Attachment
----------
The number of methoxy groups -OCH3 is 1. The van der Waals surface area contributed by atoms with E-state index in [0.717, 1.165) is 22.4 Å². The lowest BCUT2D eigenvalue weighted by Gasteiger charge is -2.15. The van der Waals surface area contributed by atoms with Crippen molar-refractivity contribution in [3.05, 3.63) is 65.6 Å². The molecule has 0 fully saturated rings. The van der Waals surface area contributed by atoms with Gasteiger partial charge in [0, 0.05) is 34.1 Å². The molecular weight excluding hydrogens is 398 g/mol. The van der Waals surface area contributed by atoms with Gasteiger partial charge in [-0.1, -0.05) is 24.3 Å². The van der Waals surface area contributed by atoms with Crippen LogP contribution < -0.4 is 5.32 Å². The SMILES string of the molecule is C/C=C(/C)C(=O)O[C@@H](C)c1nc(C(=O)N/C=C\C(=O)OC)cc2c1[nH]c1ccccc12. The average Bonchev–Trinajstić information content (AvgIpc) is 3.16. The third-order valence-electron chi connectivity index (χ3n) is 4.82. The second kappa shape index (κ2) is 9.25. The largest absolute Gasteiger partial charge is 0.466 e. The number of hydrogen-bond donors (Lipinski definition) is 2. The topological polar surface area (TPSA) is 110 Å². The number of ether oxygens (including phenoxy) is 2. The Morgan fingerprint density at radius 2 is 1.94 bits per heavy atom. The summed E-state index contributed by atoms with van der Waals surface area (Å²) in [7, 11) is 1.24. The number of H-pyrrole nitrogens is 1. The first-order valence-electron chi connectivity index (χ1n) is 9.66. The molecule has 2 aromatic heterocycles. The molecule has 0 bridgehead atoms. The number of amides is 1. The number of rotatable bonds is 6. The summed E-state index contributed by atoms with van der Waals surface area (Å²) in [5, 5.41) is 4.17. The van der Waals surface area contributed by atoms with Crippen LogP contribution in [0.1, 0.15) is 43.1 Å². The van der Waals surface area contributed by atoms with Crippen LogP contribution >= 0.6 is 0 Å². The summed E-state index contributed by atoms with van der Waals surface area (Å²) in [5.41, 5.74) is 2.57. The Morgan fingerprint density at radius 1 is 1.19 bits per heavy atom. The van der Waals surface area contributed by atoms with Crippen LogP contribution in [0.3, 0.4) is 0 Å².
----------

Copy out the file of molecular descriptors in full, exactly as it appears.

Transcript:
The number of methoxy groups -OCH3 is 1. The van der Waals surface area contributed by atoms with E-state index in [0.717, 1.165) is 22.4 Å². The lowest BCUT2D eigenvalue weighted by Gasteiger charge is -2.15. The van der Waals surface area contributed by atoms with Crippen molar-refractivity contribution in [3.05, 3.63) is 65.6 Å². The molecule has 0 fully saturated rings. The van der Waals surface area contributed by atoms with Gasteiger partial charge in [0, 0.05) is 34.1 Å². The molecular weight excluding hydrogens is 398 g/mol. The van der Waals surface area contributed by atoms with Gasteiger partial charge in [-0.1, -0.05) is 24.3 Å². The van der Waals surface area contributed by atoms with Crippen LogP contribution < -0.4 is 5.32 Å². The SMILES string of the molecule is C/C=C(/C)C(=O)O[C@@H](C)c1nc(C(=O)N/C=C\C(=O)OC)cc2c1[nH]c1ccccc12. The average Bonchev–Trinajstić information content (AvgIpc) is 3.16. The third-order valence-electron chi connectivity index (χ3n) is 4.82. The second kappa shape index (κ2) is 9.25. The largest absolute Gasteiger partial charge is 0.466 e. The number of hydrogen-bond donors (Lipinski definition) is 2. The topological polar surface area (TPSA) is 110 Å². The number of ether oxygens (including phenoxy) is 2. The Morgan fingerprint density at radius 2 is 1.94 bits per heavy atom. The summed E-state index contributed by atoms with van der Waals surface area (Å²) in [7, 11) is 1.24. The number of H-pyrrole nitrogens is 1. The first-order valence-electron chi connectivity index (χ1n) is 9.66. The molecule has 2 aromatic heterocycles. The molecule has 0 bridgehead atoms. The number of amides is 1. The number of rotatable bonds is 6. The summed E-state index contributed by atoms with van der Waals surface area (Å²) in [5, 5.41) is 4.17. The van der Waals surface area contributed by atoms with Crippen LogP contribution in [0.1, 0.15) is 43.1 Å². The van der Waals surface area contributed by atoms with Crippen LogP contribution >= 0.6 is 0 Å². The summed E-state index contributed by atoms with van der Waals surface area (Å²) in [5.41, 5.74) is 2.57. The Morgan fingerprint density at radius 1 is 1.19 bits per heavy atom. The van der Waals surface area contributed by atoms with Crippen LogP contribution in [0.3, 0.4) is 0 Å².